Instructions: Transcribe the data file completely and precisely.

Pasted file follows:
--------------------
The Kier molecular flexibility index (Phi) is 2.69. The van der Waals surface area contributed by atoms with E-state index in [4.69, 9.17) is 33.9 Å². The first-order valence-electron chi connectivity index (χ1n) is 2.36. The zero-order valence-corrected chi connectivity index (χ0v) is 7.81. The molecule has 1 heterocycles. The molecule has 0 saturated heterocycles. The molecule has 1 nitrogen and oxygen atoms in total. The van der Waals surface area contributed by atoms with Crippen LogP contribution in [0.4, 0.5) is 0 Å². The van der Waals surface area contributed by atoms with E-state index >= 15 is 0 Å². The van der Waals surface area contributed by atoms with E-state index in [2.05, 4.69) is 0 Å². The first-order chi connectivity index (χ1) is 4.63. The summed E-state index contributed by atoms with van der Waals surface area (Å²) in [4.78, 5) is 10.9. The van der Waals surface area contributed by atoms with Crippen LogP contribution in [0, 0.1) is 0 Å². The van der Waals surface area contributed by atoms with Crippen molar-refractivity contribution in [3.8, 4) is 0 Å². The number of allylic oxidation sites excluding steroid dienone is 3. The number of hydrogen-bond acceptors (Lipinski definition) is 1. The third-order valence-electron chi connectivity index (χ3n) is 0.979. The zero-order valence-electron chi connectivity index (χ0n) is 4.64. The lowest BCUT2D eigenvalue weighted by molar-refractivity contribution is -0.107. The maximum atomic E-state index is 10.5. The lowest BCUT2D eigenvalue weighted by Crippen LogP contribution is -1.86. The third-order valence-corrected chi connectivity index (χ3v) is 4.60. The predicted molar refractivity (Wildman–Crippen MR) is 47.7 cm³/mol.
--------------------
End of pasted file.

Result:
The Kier molecular flexibility index (Phi) is 2.69. The van der Waals surface area contributed by atoms with E-state index in [4.69, 9.17) is 33.9 Å². The first-order valence-electron chi connectivity index (χ1n) is 2.36. The zero-order valence-corrected chi connectivity index (χ0v) is 7.81. The molecule has 1 heterocycles. The molecule has 0 saturated heterocycles. The molecule has 1 nitrogen and oxygen atoms in total. The van der Waals surface area contributed by atoms with Crippen LogP contribution in [0.4, 0.5) is 0 Å². The van der Waals surface area contributed by atoms with E-state index >= 15 is 0 Å². The van der Waals surface area contributed by atoms with E-state index in [2.05, 4.69) is 0 Å². The first-order chi connectivity index (χ1) is 4.63. The summed E-state index contributed by atoms with van der Waals surface area (Å²) in [4.78, 5) is 10.9. The van der Waals surface area contributed by atoms with Crippen LogP contribution in [0, 0.1) is 0 Å². The van der Waals surface area contributed by atoms with Crippen molar-refractivity contribution in [3.8, 4) is 0 Å². The number of allylic oxidation sites excluding steroid dienone is 3. The number of hydrogen-bond acceptors (Lipinski definition) is 1. The third-order valence-electron chi connectivity index (χ3n) is 0.979. The zero-order valence-electron chi connectivity index (χ0n) is 4.64. The lowest BCUT2D eigenvalue weighted by molar-refractivity contribution is -0.107. The maximum atomic E-state index is 10.5. The lowest BCUT2D eigenvalue weighted by Crippen LogP contribution is -1.86. The third-order valence-corrected chi connectivity index (χ3v) is 4.60. The predicted molar refractivity (Wildman–Crippen MR) is 47.7 cm³/mol.